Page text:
A Prosthodontist is a dentist who has specialized in the replacement of missing teeth and the rebuilding of natural teeth. In order to be registered as a dental Specialist, three to four additional years of full-time study is required along with additional examinations and qualifications.
According to the Academy of Prosthodontics (South Africa), “only prosthodontists receive training at accredited institutions to restore problems that involve more than three problematic teeth”. In some instances even the restoration of a single tooth can be very complicated. You should discuss this with your dentist so that you understand the complexity of your problem and then be referred to a specialist Prosthodontist if it is agreed upon.
Why should my dentist know about my medical history if it is not dental related? (i.e. history of heart disease, surgeries, systemic conditions, diabetes, psychiatric disorders, pregnancy and medications not used for dental reasons)
There is extensive research that proves that the mouth has a very significant link to the health of the rest of the body. Some systemic conditions have oral conditions related to the symptoms and can therefore alter the proposed dental treatment. Some medications have an effect on dental health and can be helpful in dental diagnosis and treatment planning. After any surgery or hospitalisation, the body takes a toll with regards to immunity, that is why doctors often prescribe antibiotics after surgery to help fight off opportunistic infections that might attack the body while it is healing itself. When doing invasive dental procedures that involve injectable local anaesthetic or a deep cleaning that could cause bleeding or soft tissue laceration, there is always risk of infection. That is why a patient is encouraged to disclose all medical history in order for the dentist or oral hygienist to be able to protect that patient from infection by prescribing prophylactic antibiotic treatment prior to an invasive dental procedure.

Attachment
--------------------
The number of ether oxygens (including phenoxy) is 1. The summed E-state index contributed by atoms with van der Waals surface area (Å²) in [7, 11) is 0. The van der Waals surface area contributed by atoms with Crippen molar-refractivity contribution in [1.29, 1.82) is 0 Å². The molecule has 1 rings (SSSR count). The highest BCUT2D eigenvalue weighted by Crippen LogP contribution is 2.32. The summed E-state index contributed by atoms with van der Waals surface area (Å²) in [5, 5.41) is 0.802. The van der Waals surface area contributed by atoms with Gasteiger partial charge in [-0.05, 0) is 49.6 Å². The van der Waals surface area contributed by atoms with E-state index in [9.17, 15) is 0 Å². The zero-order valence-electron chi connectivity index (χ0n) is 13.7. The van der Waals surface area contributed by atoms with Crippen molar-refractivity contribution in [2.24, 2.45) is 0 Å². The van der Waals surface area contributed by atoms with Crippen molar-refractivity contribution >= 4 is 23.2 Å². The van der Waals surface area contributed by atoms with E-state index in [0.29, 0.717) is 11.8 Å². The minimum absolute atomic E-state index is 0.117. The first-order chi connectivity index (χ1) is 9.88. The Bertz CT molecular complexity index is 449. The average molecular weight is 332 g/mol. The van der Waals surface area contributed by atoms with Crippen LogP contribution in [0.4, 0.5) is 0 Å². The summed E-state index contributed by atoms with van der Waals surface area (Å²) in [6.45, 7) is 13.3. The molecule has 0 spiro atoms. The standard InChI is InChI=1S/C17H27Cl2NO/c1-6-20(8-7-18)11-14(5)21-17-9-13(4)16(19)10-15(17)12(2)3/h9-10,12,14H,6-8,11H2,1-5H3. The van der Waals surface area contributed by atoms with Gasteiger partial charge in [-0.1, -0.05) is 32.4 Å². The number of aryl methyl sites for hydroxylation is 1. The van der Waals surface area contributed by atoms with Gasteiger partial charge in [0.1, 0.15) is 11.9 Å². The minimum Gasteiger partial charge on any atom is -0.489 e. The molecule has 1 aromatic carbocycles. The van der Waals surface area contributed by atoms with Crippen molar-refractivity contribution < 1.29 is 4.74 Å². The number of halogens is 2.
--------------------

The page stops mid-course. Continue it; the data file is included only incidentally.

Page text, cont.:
Global Smiles SA follow the American Heart Association’s protocol for post-operative prophylaxis. This protocol states that all heart conditions that include heart transplants, history of rheumatic fever, prosthetic or faulty heart valves, congenital heart diseases such as Fallot’s tetrology need antibiotic treatment prior to invasive dentistry for as long as 2 years after the surgery or for some congenital heart conditions and even surgical procedures, lifelong antibiotic treatment prior to invasive dentistry, is required. Prosthetic joints such as hips, knees, fingers etc. also require prophylactic antibiotics prior to invasive dentistry for up to 2 years after the surgery.